Adverse Reactions: The following adverse reactions have been reported with the use of lincomycin:

Gastrointestinal: nausea, vomiting, abdominal distress and persistent diarrhea (see Warnings) and, with oral preparations, esophagitis.

Hematopoietic: neutropenia, leukopenia, agranulocytosis, and thrombocytopenic purpura have been reported. There have been rare reports of aplastic anemia and pancytopenia in which lincomycin could not be ruled out as the causative agent.

Hypersensitivity Reactions: Hypersensitivity reactions such as angioneurotic edema, serum sickness and anaphylaxis have been reported, some of these in patients sensitive to penicillin. Rare instances of erythema multiforme, some resembling Stevens-Johnson syndrome, have been associated with lincomycin administration.

Skin and Mucous Membranes: Pruritus, skin rashes, urticaria, vaginitis, and rare instances of exfoliative and vesiculobullous dermatitis have been reported.

Liver: Jaundice and abnormal liver function tests (particularly elevation of serum transaminase) have been observed during lincomycin therapy.

Cardiovascular: Instances of hypotension following parenteral administration have been reported, particularly after too rapid administration. Rare instances of cardiopulmonary arrest have been reported after too rapid i.v. administration (see Dosage).

Local Reactions: Local irritation, pain, induration, and sterile abscess formation have been seen with i.m. injection. Thrombophlebitis has been reported with i.v. injection. These reactions can be minimized by deep i.m. injection and avoidance of indwelling i.v. catheters.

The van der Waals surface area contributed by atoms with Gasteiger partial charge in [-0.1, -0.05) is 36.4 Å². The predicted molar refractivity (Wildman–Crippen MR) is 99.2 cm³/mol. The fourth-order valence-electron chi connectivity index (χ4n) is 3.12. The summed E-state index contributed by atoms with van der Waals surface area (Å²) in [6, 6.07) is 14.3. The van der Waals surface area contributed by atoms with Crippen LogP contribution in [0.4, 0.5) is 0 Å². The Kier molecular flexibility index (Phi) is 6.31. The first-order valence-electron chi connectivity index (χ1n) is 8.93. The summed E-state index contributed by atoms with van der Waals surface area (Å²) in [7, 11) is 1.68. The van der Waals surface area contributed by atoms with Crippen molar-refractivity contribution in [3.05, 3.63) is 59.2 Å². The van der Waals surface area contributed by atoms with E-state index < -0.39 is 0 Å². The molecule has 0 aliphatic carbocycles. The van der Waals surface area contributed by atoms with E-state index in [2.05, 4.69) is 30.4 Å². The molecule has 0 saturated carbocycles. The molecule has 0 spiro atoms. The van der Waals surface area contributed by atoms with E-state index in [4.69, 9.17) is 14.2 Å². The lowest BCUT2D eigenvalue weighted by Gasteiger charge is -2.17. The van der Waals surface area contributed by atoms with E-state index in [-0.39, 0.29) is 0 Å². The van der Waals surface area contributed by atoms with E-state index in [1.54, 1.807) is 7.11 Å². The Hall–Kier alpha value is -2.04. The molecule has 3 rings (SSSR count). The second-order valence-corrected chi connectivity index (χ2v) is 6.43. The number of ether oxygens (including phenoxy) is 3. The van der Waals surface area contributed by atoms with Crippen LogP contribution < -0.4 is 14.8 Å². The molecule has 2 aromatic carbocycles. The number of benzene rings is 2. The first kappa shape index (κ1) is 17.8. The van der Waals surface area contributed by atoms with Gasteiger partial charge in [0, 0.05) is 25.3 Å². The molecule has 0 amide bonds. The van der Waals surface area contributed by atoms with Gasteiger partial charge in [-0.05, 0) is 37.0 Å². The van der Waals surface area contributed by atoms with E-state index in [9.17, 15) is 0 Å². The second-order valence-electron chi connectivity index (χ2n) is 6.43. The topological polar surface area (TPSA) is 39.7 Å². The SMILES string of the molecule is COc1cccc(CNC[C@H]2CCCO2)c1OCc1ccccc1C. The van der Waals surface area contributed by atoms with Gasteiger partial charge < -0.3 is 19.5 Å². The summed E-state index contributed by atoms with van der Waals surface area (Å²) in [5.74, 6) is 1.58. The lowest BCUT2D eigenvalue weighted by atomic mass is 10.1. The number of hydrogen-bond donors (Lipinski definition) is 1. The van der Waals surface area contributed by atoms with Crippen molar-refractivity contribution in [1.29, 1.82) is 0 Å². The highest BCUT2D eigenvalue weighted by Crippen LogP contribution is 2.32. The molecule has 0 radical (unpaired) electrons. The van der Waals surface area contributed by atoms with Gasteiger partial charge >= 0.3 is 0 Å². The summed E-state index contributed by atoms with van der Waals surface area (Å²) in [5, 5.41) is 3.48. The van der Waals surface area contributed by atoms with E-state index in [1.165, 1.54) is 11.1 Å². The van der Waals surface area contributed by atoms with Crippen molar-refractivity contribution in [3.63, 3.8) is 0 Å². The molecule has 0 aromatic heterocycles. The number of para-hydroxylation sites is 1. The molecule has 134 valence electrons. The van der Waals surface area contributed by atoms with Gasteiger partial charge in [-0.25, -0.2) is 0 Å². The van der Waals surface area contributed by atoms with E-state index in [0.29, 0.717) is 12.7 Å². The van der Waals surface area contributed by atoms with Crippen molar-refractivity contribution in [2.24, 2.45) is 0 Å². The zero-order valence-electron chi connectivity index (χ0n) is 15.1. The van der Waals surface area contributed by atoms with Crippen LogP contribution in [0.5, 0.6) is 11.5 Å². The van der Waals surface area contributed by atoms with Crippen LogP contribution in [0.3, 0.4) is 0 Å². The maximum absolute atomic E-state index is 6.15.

Symptoms And Treatment Of Overdose: Symptoms and Treatment: No cases of large overdosage have been reported. It would be expected however that should overdosage occur, gastrointestinal side effects, including abdominal pain, nausea, vomiting and diarrhea, might be seen.

Overdosage should be treated with simple gastric lavage. No specific antidote is known.

In B-hemolytic streptococcal infections, continue treatment for at least 10 days to diminish the likelihood of subsequent rheumatic fever or glomerulonephritis.

Reconstituted Solutions: Lincocin (600 mg/2 mL and 1 800 mg/6 mL) was found to be compatible with 500 mL of the following solutions for a period of 24 hours at room temperature: 5% Dextrose in Water, 5% Dextrose in Saline, 10% Dextrose in Water, 10% Dextrose in Saline, Invert sugar 10%, Polysal M with 5% dextrose, Ringer’s Solution, Sodium lactate 1/6 molar.

Compatibility was determined by a study which indicated no appreciable change in the pH of the resultant mixture and no loss of potency of the lincomycin when diluted as indicated above.

Availability And Storage: Capsules: Each No. 0, hard gelatin capsule with light blue, opaque body and dark blue, opaque cap branded with Lincocin 500 on both parts contains: lincomycin HCl monohydrate equivalent to lincomycin base 500 mg.
Sterile Solution: Each mL of sterile solution contains: lincomycin HCl monohydrate equivalent to lincomycin base 300 mg. Also contains benzyl alcohol. Vials of 2 and 10 mL.

LINCOCIN® Pharmacia & Upjohn Lincomycin HCl Monohydrate Antibiotic

Posted by

Connected Diseases :

Bacterial Infections

Description: Bacterial infections include a huge group of diseases caused by microorganisms – bacteria. These are small unicellular microorganisms that have a strong cell wall…